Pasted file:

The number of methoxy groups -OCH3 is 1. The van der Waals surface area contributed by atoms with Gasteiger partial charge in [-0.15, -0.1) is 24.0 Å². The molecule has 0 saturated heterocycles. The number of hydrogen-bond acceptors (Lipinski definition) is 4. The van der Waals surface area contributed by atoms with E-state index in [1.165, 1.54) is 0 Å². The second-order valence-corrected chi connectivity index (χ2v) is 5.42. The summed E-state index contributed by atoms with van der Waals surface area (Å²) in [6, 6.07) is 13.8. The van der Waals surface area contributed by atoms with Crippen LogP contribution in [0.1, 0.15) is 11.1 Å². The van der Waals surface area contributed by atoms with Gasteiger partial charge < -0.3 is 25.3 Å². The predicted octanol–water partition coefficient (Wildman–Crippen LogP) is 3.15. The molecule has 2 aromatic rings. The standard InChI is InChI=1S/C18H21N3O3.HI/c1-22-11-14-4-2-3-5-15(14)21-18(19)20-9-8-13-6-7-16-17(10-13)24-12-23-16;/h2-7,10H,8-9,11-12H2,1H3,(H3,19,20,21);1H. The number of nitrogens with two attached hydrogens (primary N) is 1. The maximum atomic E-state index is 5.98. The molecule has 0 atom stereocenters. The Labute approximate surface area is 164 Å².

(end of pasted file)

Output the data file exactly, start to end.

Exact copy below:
The number of methoxy groups -OCH3 is 1. The van der Waals surface area contributed by atoms with Gasteiger partial charge in [-0.15, -0.1) is 24.0 Å². The molecule has 0 saturated heterocycles. The number of hydrogen-bond acceptors (Lipinski definition) is 4. The van der Waals surface area contributed by atoms with E-state index in [1.165, 1.54) is 0 Å². The second-order valence-corrected chi connectivity index (χ2v) is 5.42. The summed E-state index contributed by atoms with van der Waals surface area (Å²) in [6, 6.07) is 13.8. The van der Waals surface area contributed by atoms with Crippen LogP contribution in [0.1, 0.15) is 11.1 Å². The van der Waals surface area contributed by atoms with Gasteiger partial charge < -0.3 is 25.3 Å². The predicted octanol–water partition coefficient (Wildman–Crippen LogP) is 3.15. The molecule has 2 aromatic rings. The standard InChI is InChI=1S/C18H21N3O3.HI/c1-22-11-14-4-2-3-5-15(14)21-18(19)20-9-8-13-6-7-16-17(10-13)24-12-23-16;/h2-7,10H,8-9,11-12H2,1H3,(H3,19,20,21);1H. The number of nitrogens with two attached hydrogens (primary N) is 1. The maximum atomic E-state index is 5.98. The molecule has 0 atom stereocenters. The Labute approximate surface area is 164 Å².